Hormone therapy is a cancer treatment that slows or stops the growth of cancer that uses hormones to grow. Hormone therapy is also called hormonal therapy, hormone treatment, or endocrine therapy.
Hormone therapy is used to:
Hormone therapy falls into two broad groups, those that block the body’s ability to produce hormones and those that interfere with how hormones behave in the body.
Hormone therapy is used to treat prostate and breast cancers that use hormones to grow. Hormone therapy is most often used along with other cancer treatments. The types of treatment that you need depend on the type of cancer, if it has spread and how far, if it uses hormones to grow, and if you have other health problems.
When used with other treatments, hormone therapy can:
Because hormone therapy blocks your body’s ability to produce hormones or interferes with how hormones behave, it can cause unwanted side effects. The side effects you have will depend on the type of hormone therapy you receive and how your body responds to it. People respond differently to the same treatment, so not everyone gets the same side effects. Some side effects also differ if you are a man or a woman.
Some common side effects for men who receive hormone therapy for prostate cancer include:
Some common side effects for women who receive hormone therapy for breast cancer include:
The cost of hormone therapy depends on:
Talk with your health insurance company about what services it will pay for. Most insurance plans pay for hormone therapy for their members. To learn more, talk with the business office where you go for treatment. You can also go to the National Cancer Institute database, Organizations that Offer Support Services and search “financial assistance.” Or call toll-free 1-800-4-CANCER (1-800-422-6237) to ask for help.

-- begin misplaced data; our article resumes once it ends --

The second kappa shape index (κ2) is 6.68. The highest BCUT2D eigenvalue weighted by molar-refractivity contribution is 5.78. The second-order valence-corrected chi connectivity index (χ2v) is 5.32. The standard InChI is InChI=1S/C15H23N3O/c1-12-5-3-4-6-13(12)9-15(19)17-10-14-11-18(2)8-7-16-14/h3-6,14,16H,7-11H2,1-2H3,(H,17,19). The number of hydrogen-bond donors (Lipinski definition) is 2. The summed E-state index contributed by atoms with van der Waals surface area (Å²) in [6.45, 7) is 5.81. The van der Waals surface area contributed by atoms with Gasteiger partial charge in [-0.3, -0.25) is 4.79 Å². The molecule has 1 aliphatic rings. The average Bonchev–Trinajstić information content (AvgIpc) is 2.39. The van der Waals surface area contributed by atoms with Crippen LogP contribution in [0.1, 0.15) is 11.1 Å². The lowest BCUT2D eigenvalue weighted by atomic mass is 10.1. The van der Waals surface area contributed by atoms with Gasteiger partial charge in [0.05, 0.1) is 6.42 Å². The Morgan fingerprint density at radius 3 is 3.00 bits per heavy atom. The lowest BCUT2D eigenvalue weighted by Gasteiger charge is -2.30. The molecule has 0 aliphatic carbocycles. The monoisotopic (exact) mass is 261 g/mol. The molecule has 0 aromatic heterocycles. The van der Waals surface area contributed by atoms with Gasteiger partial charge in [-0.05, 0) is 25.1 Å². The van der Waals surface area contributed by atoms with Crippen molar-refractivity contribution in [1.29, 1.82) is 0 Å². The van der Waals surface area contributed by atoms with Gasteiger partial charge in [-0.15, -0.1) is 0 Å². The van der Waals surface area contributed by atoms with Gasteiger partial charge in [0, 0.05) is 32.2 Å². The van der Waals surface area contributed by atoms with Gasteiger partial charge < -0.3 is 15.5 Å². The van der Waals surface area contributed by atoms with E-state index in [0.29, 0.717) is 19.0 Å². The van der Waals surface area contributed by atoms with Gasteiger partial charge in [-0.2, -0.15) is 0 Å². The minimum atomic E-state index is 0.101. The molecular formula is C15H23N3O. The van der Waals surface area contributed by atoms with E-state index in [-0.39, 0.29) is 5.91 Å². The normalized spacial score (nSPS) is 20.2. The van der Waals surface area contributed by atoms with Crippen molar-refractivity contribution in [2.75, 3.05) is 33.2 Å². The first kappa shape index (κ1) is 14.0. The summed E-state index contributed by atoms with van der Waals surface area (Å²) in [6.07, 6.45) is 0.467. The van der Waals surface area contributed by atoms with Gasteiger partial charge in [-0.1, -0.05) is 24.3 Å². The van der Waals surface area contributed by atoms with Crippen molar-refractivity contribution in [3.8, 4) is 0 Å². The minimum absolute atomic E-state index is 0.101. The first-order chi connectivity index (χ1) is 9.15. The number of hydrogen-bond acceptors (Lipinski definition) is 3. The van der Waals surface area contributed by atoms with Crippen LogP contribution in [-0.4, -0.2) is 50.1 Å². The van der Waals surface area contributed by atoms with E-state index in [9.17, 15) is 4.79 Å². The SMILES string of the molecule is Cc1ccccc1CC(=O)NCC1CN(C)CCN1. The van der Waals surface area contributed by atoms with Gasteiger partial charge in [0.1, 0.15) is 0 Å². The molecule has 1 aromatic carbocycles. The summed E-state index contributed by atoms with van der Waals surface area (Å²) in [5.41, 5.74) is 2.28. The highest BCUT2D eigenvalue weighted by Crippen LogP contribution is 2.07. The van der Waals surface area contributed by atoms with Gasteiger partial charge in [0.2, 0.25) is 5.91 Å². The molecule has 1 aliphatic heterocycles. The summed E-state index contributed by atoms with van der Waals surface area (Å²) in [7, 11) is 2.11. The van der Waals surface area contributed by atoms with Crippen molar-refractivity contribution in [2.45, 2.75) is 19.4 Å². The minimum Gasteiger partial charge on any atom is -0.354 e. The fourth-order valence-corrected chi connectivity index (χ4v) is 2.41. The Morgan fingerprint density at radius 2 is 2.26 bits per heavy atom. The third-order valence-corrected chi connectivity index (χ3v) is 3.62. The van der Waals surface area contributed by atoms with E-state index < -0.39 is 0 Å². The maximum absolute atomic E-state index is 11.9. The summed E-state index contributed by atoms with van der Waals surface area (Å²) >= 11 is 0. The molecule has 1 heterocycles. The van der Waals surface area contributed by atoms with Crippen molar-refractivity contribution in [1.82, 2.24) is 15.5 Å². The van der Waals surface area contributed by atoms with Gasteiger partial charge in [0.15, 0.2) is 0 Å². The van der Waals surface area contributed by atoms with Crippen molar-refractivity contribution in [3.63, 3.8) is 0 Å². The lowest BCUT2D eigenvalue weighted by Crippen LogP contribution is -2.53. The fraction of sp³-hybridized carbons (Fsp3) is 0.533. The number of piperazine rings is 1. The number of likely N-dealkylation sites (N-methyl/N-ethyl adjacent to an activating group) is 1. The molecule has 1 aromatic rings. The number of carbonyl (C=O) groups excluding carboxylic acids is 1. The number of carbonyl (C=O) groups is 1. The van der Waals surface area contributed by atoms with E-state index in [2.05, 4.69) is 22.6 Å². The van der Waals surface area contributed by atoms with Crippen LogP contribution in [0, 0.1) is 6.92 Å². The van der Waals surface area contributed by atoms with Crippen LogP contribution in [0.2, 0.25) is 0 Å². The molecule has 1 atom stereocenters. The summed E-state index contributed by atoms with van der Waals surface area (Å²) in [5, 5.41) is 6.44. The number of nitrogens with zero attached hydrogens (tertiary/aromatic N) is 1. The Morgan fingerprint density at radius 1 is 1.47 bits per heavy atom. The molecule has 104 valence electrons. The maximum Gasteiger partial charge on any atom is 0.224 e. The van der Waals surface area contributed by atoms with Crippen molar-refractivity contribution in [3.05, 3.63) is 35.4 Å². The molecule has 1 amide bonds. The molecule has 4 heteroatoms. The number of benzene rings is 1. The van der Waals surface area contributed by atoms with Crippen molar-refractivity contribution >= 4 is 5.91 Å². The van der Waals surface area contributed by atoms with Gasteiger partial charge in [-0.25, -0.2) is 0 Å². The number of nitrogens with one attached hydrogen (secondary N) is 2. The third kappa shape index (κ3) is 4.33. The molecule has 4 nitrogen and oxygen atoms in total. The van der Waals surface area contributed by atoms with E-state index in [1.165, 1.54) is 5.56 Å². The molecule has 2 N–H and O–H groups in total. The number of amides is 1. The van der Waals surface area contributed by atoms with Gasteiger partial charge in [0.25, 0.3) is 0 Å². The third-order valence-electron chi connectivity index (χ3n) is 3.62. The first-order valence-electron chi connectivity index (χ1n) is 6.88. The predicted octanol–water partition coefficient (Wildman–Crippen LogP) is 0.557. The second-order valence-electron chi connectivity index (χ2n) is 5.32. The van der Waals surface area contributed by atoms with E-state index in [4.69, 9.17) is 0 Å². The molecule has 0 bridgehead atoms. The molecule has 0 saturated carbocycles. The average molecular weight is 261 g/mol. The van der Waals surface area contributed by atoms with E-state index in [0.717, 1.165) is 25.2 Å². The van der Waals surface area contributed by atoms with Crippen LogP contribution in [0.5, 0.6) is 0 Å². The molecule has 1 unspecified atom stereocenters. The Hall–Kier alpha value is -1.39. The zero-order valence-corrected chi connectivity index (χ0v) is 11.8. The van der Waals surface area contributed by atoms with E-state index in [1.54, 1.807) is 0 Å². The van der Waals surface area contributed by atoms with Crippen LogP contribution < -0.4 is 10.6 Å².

Hormone therapy may be given in many ways. Some common ways include:
Where you receive treatment depends on which hormone therapy you are getting and how it is given. You may take hormone therapy at home. Or, you may receive hormone therapy in a doctor’s office, clinic, or hospital.
Hormone therapy affects people in different ways. How you feel depends on the type of cancer you have, how advanced it is, the type of hormone therapy you are getting, and the dose. Your doctors and nurses cannot know for certain how you will feel during hormone therapy.
If you are taking hormone therapy for prostate cancer, you will have regular PSA tests. If hormone therapy is working, your PSA levels will stay the same or may even go down. But, if your PSA levels go up, this may be a sign that the treatment is no longer working. If this happens, your doctor will discuss treatment options with you.
If you are taking hormone therapy for breast cancer, you will have regular checkups. Checkups usually include an exam of the neck, underarm, chest, and breast areas. You will have regular mammograms, though you probably won’t need a mammogram of a reconstructed breast. Your doctor may also order other imaging procedures or lab tests.
Hormone therapy for prostate cancer may cause weight gain. Talk with your doctor, nurse, or dietitian if weight gain becomes a problem for you.
Hormone therapy should not interfere with your ability to work.
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Posted: April 29, 2015
This content is provided by the National Cancer Institute (www.cancer.gov)